Annie Sloane Chalk Paint & Waxes + Gilding Wax

I have learned that before painting a piece of furniture it is a good idea to test the paint color and finish on a piece of spare molding (or flat wood piece). This tutorial shows the basics of using Annie Sloan Chalk paint, light and dark waxes, and a gold gilding wax.


  • Annie Sloan’s Chalk Paint (“old ochre” is used in this tutorial)
  • Annie Sloan’s Soft Wax – Clear
  • Annie Sloan’s Soft Wax – Dark
  • Le Franc & Bourgeois Gilding Wax (“Classic” gold is used in this tutorial)
  • Natural bristle paint brush
  • Two wax brushes with flat head bristles. Use one for clear wax and one for dark wax
  • Painter’s tape
  • Molding or wood piece
  • Lint free cloth

STEP 1:  Paint Your Piece & Let Dry

The wonderful thing about the Annie Sloan paint is that there is no need to sand or prep your piece. My piece of spare moulding has rough patches. I did not sand them because it will be interesting to see how the dark and gilding waxes take to the textured areas later in the process.

Paint your piece and let dry. I like to use long even strokes so that it dries as even as possible.  This is a personal preference.  You will notice that drying time is fairly quick. Another plus for using Annie Sloan Chalk Paint!

Don’t expect anything near a glossy lacquer smooth finish once your paint is dry.  You will get a matte chalky finish if you do not apply any wax.  That may be the look you are going for but the piece will not be protected and may be vulnerable to stains and scratches.  With wax your piece will have a very subtle sheen.

STEP 2: Apply Clear Wax

Once your paint is dry, its time to break out the clear wax and your flat head bristle brush. Helpful hint:  If you plan to use clear and dark wax in the same project it is a good idea to designate one brush for clear wax and one brush for dark wax.

Step 3: Buff Your Piece

Using a soft, lint free cloth vigorously rub the wax INTO the entire piece.  Do not rub as if you are just trying to take it off. Actually buff it out and rub it into all crevices. Once it is buffed out your piece will have a very slight sheen but will not be overly shiny. It should not be sticky to the touch. If it is sticky that means you have applied too much wax. It might be very slightly tacky and that’s okay as it will dry.

*Once you have buffed out all the clear wax you can either stop here or you can add dark wax next depending on the look you are trying to achieve.

Step 4: Apply Dark Wax (optional step)

Tape off part of your sample piece with painters tape. I applied my tape to the middle of the moulding. The left side of the sample is now finished since it has been painted and waxed with the clear wax.  Next, we will apply dark wax on just the right hand side of the moulding piece.

Using your waxing brush start applying a small amount of the dark wax. At this point let your creativity take over.  Depending on your desired look you can apply as little or as much dark wax as you like.  However, I would strongly recommend you apply a light coat of dark wax and add more if you’d like.  But remember, its easier to add wax then to subtract. Or you can just apply a little on certain areas you want to highlight just as I did on the piece shown below.  It’s entirely up to you.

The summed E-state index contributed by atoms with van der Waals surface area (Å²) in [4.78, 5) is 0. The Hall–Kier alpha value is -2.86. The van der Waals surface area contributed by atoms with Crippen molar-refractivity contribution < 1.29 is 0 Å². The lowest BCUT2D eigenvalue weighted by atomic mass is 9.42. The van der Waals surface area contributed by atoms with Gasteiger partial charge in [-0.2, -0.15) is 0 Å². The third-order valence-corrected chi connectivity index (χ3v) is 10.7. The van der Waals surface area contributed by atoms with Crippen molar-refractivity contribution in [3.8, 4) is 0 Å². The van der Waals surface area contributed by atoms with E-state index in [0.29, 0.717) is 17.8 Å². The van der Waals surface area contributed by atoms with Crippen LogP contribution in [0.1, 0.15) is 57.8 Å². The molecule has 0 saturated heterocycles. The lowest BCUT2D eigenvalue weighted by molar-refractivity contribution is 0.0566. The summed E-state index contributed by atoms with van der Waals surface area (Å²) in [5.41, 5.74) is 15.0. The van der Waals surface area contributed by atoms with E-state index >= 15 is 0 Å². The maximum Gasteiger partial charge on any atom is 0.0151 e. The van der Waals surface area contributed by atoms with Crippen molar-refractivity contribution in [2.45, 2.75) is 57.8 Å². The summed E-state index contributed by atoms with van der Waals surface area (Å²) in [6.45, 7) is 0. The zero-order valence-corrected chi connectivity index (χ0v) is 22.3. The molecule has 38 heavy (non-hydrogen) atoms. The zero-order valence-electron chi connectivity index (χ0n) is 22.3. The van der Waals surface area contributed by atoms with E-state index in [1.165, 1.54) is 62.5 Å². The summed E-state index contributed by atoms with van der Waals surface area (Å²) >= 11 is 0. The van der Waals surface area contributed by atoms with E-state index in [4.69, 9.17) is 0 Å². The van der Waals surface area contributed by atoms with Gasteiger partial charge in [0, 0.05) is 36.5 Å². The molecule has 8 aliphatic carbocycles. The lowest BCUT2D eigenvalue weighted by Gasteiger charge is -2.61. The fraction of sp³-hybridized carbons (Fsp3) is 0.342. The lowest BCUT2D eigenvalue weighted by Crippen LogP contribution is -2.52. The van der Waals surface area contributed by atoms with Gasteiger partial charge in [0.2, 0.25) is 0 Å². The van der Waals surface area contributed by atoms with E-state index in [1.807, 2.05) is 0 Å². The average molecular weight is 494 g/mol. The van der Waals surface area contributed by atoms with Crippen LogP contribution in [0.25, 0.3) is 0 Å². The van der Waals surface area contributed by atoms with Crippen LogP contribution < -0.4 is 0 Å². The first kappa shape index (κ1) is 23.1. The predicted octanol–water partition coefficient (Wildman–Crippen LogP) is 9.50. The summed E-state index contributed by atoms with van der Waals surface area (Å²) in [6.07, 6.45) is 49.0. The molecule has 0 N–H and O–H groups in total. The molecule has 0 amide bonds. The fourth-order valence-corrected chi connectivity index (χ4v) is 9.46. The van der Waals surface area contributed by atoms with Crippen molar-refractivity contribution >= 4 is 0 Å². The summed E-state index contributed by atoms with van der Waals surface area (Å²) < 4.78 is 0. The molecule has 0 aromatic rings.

STEP 5:  Buff your piece

The process is the same as Step 3.

If your piece came out too dark or if you applied dark wax in an area you didn’t like, apply a tiny bit of clear wax. The clear wax will act as an eraser of sorts. But this only works if you applied the clear wax after you painted (as shown in Step 2). That is why its always important to add clear wax after you paint. If you add dark wax directly onto a freshly painted surface you won’t be able to remove it entirely should you want to lighten up your piece or remove the dark wax all together.

STEP 6: Remove Tape

Remove the painter’s tape. At this point it’s interesting to see how different a piece can look depending on the wax used. The dark wax is on the left side and the clear wax is on the right.

STEP 7: Apply Gilding Wax (optional)

I went one step further and decided to add a bit of gold gilding wax to highlight certain areas. I simply used my fingers to apply the wax where I wanted.  I am only familiar with this type of gilding wax and it is very easy to use. Plus I like the fact that it comes in other colors.  I did not apply any clear wax but it might be a good idea once the gilding wax has dried a bit.

Here is my finished piece with the dark wax and gold gilding. I did not sand my wood piece and I like how the paint accentuates the texture.

Step 7: Label Your Sample

When you are all done don’t forget to label the back of your sample with the paint and wax colors used. If you used a certain paint technique that’s great to note also. This will be great for future reference. 


3 thoughts on “Annie Sloane Chalk Paint & Waxes + Gilding Wax

    • Reviving Charm says:

      It’s best to apply a little of the gilding and build up to the finish you want. Unfortunately, its not very forgiving. If you want to remove it, you need to work quickly. I usually will buff off as much as I can immediately with a clean cloth and will also try to use Annie Sloan’s clear wax to help buff off any extra, if needed. Good luck!

Leave a comment...I love feedback!